The Mancunion

Britain's biggest student newspaper

Review: The Lego Ninjago Movie

Tom Hunter reviews the new film from the Lego franchise


Back in 2014, much of the world was sceptical of Warner Bros’ upcoming The Lego Movie. “A movie based on the company who successfully monopolised the world of plastic building blocks?!” we cried, “whatever will they try to feed us next? A movie about Emojis? Don’t make me laugh!”

But we were wrong. Fast forward to 2017 and The Emoji Movie has been and gone, leaving a dirty, millennial taste in everyone’s mouths, while the Lego franchise has gone full steam ahead with two films in one year: The Lego Batman Movie and now The Lego Ninjago Movie.

Lego Batman ticked all the boxes of a conventional spinoff: a supporting character from the original inadvertently becomes fundamental to its popularity and, as such, is rewarded accordingly with their own outing on the big screen. The extensive history of the Batman franchise granted a wealth of material for a new team of writers to get stuck into and as a result it survives triumphantly on its own, with only vague call-backs to the concepts established by the first.

Ninjago has no such leg to stand on. Coming out of the film, you will know nothing more about the concept or world than you did before you entered because, frankly, it isn’t necessary, and the film knows this. Now, on the one hand, since the film doesn’t rely on any core principles or ideas relating to the franchise, it doesn’t affect one’s engagement or enjoyment.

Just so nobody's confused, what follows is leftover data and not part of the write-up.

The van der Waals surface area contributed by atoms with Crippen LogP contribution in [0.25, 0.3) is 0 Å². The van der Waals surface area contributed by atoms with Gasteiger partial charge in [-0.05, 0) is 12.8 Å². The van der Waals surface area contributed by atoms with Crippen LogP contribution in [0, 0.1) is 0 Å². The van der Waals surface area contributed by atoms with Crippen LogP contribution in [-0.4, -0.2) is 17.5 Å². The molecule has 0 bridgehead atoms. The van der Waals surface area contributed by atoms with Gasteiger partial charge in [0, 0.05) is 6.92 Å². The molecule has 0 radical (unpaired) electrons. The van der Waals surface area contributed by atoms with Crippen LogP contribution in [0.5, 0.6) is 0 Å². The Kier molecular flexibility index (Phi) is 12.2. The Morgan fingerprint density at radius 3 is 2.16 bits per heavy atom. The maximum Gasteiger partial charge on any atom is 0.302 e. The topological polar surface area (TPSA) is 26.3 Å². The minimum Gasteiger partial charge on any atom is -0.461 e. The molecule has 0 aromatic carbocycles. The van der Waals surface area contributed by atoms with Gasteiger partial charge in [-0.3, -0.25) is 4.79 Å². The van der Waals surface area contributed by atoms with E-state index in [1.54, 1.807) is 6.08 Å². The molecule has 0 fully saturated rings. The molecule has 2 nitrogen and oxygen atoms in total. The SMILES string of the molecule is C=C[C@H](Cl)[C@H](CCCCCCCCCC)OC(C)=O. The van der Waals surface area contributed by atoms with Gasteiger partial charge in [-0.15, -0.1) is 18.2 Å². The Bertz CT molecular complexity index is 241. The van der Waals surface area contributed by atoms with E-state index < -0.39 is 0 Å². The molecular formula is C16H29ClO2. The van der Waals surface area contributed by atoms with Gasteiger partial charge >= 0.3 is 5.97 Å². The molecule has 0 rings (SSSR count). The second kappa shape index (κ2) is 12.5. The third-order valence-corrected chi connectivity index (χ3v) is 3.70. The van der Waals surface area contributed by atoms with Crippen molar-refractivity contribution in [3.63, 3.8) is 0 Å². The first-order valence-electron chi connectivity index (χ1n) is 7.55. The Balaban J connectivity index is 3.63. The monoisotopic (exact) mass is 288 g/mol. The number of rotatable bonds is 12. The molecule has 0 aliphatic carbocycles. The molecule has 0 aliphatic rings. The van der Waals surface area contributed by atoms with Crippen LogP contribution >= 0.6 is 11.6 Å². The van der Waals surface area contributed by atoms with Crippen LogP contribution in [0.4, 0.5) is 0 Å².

On the other, it betrays a pretty damning lack of passion and questions the film’s necessity in the first place. Ninjago is just a label slapped onto a script. This is further pushed by a plot all too similar to the original. When the 2014 entry spectacularly revealed the secret father/son dynamic prevalent throughout, it was a defining moment that tied the film neatly together. Ninjago is blunter.

Environmentally friendly protagonist Lloyd (Dave Franco) is the Green Ninja, whilst big baddie Garmadon (Justin Theroux) is his dad. Commence the plot. Furthermore, the live-action segments that gave the original its clever spark return in the form of Jackie Chan and his mysterious Asian shop. If that sounds reductive, it isn’t.

Jackie Chan owns a super-secret shop and a small, friendless kid stumbles in. Cue the familiar trope of the ‘everyone is special in their own special way of specialness’ speech (where mystical old man Chan is revealed to be wise, proficient in martial arts, and a fellow Lego enthusiast of all things) and we finally arrive in Legoland. All the notes are the same, just in a debatably worse order.

For all its similarities however, the film has enough charm of its own to render any accusations of being a cash-grab obsolete. Justin Theroux’s Garmadon may be a re-skin of Will Ferrell’s Lord Business, but since he’s funnier and more memorable it’s hard to get too upset. Seriously, if you don’t find him pronouncing his son’s name ‘Lloyd’ as ‘Luh-Loyd’ (because it has two Ls) f****** hilarious, you’re a heartless monster.

Speaking of Luh-Loyd, Dave Franco is certainly the weakest main character the franchise has produced, but following Chris Pratt and Will Arnett’s Batman was always going to be a tough billing, though it’s often said that a hero is only ever as good as the villain he faces. With that in mind, balancing Franco with Theroux, the best and the worst of the trilogy, creates a very pleasant and charming harmony that’s hard to not grin at.

The film’s strength is in its snowballing effect. The opening salvo of action and mayhem is so infectiously stupid that by the time the silliness tapers off during the second act, it has enough momentum to leave you giddy until the closing credits. Perhaps it’s an unnecessary third film, perhaps it doesn’t have the heart or soul of its older siblings, and perhaps the vast majority of the cast are forgettable.

But then again, perhaps none of that matters because, at the end of the day, it’s more of the same brick-ey, goofy goodness we’ve learned to expect and love. And is that such a bad thing?